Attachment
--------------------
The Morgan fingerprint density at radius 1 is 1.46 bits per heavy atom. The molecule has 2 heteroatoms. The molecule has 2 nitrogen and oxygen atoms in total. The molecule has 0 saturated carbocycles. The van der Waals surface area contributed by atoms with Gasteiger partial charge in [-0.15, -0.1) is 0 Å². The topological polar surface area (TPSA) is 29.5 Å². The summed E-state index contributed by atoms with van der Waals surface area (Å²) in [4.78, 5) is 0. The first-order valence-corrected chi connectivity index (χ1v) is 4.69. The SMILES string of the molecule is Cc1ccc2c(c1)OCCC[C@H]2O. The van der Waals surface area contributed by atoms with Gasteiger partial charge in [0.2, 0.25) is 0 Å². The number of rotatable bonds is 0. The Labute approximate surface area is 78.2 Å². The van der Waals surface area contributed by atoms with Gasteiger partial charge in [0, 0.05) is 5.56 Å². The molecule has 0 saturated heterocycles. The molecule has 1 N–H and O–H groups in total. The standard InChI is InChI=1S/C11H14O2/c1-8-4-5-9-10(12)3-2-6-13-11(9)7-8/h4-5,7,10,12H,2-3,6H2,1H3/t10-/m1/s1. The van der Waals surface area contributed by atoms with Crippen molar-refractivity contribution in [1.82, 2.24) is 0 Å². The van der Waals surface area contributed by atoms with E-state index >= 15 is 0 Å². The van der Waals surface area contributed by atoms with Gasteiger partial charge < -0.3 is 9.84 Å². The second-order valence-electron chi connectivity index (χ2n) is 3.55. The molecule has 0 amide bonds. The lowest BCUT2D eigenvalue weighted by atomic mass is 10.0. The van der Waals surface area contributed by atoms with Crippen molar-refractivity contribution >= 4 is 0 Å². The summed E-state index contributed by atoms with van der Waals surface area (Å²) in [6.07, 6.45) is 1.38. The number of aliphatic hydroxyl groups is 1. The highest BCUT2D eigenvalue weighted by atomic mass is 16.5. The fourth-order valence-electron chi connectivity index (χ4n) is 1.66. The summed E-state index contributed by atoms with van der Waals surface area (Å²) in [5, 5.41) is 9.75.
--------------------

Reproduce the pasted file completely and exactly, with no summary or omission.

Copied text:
The Morgan fingerprint density at radius 1 is 1.46 bits per heavy atom. The molecule has 2 heteroatoms. The molecule has 2 nitrogen and oxygen atoms in total. The molecule has 0 saturated carbocycles. The van der Waals surface area contributed by atoms with Gasteiger partial charge in [-0.15, -0.1) is 0 Å². The topological polar surface area (TPSA) is 29.5 Å². The summed E-state index contributed by atoms with van der Waals surface area (Å²) in [4.78, 5) is 0. The first-order valence-corrected chi connectivity index (χ1v) is 4.69. The SMILES string of the molecule is Cc1ccc2c(c1)OCCC[C@H]2O. The van der Waals surface area contributed by atoms with Gasteiger partial charge in [0.2, 0.25) is 0 Å². The number of rotatable bonds is 0. The Labute approximate surface area is 78.2 Å². The van der Waals surface area contributed by atoms with Gasteiger partial charge in [0, 0.05) is 5.56 Å². The molecule has 0 saturated heterocycles. The molecule has 1 N–H and O–H groups in total. The standard InChI is InChI=1S/C11H14O2/c1-8-4-5-9-10(12)3-2-6-13-11(9)7-8/h4-5,7,10,12H,2-3,6H2,1H3/t10-/m1/s1. The van der Waals surface area contributed by atoms with Crippen molar-refractivity contribution in [1.82, 2.24) is 0 Å². The van der Waals surface area contributed by atoms with E-state index >= 15 is 0 Å². The van der Waals surface area contributed by atoms with Gasteiger partial charge < -0.3 is 9.84 Å². The second-order valence-electron chi connectivity index (χ2n) is 3.55. The molecule has 0 amide bonds. The lowest BCUT2D eigenvalue weighted by atomic mass is 10.0. The van der Waals surface area contributed by atoms with Crippen molar-refractivity contribution >= 4 is 0 Å². The summed E-state index contributed by atoms with van der Waals surface area (Å²) in [6.07, 6.45) is 1.38. The number of aliphatic hydroxyl groups is 1. The highest BCUT2D eigenvalue weighted by atomic mass is 16.5. The fourth-order valence-electron chi connectivity index (χ4n) is 1.66. The summed E-state index contributed by atoms with van der Waals surface area (Å²) in [5, 5.41) is 9.75.